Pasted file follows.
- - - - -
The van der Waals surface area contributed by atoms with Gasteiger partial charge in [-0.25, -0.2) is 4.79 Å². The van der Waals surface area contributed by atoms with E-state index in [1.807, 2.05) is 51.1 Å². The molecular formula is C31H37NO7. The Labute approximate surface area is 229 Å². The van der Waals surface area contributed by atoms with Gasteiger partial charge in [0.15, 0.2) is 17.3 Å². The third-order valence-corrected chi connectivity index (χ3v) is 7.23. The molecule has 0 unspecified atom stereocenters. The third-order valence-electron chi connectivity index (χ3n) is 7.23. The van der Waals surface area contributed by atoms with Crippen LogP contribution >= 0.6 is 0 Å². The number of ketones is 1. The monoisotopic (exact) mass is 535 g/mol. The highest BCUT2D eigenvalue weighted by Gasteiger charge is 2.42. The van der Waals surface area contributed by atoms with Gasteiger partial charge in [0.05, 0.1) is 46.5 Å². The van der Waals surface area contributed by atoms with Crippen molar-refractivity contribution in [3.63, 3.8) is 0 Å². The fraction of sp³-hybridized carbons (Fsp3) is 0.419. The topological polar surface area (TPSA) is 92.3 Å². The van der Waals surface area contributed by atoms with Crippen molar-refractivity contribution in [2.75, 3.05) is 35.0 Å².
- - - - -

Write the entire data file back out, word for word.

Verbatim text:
The van der Waals surface area contributed by atoms with Gasteiger partial charge in [-0.25, -0.2) is 4.79 Å². The van der Waals surface area contributed by atoms with E-state index in [1.807, 2.05) is 51.1 Å². The molecular formula is C31H37NO7. The Labute approximate surface area is 229 Å². The van der Waals surface area contributed by atoms with Gasteiger partial charge in [0.15, 0.2) is 17.3 Å². The third-order valence-corrected chi connectivity index (χ3v) is 7.23. The molecule has 0 unspecified atom stereocenters. The third-order valence-electron chi connectivity index (χ3n) is 7.23. The van der Waals surface area contributed by atoms with Crippen LogP contribution >= 0.6 is 0 Å². The number of ketones is 1. The monoisotopic (exact) mass is 535 g/mol. The highest BCUT2D eigenvalue weighted by Gasteiger charge is 2.42. The van der Waals surface area contributed by atoms with Gasteiger partial charge in [0.05, 0.1) is 46.5 Å². The van der Waals surface area contributed by atoms with Crippen molar-refractivity contribution in [3.63, 3.8) is 0 Å². The fraction of sp³-hybridized carbons (Fsp3) is 0.419. The topological polar surface area (TPSA) is 92.3 Å². The van der Waals surface area contributed by atoms with Crippen molar-refractivity contribution in [2.75, 3.05) is 35.0 Å².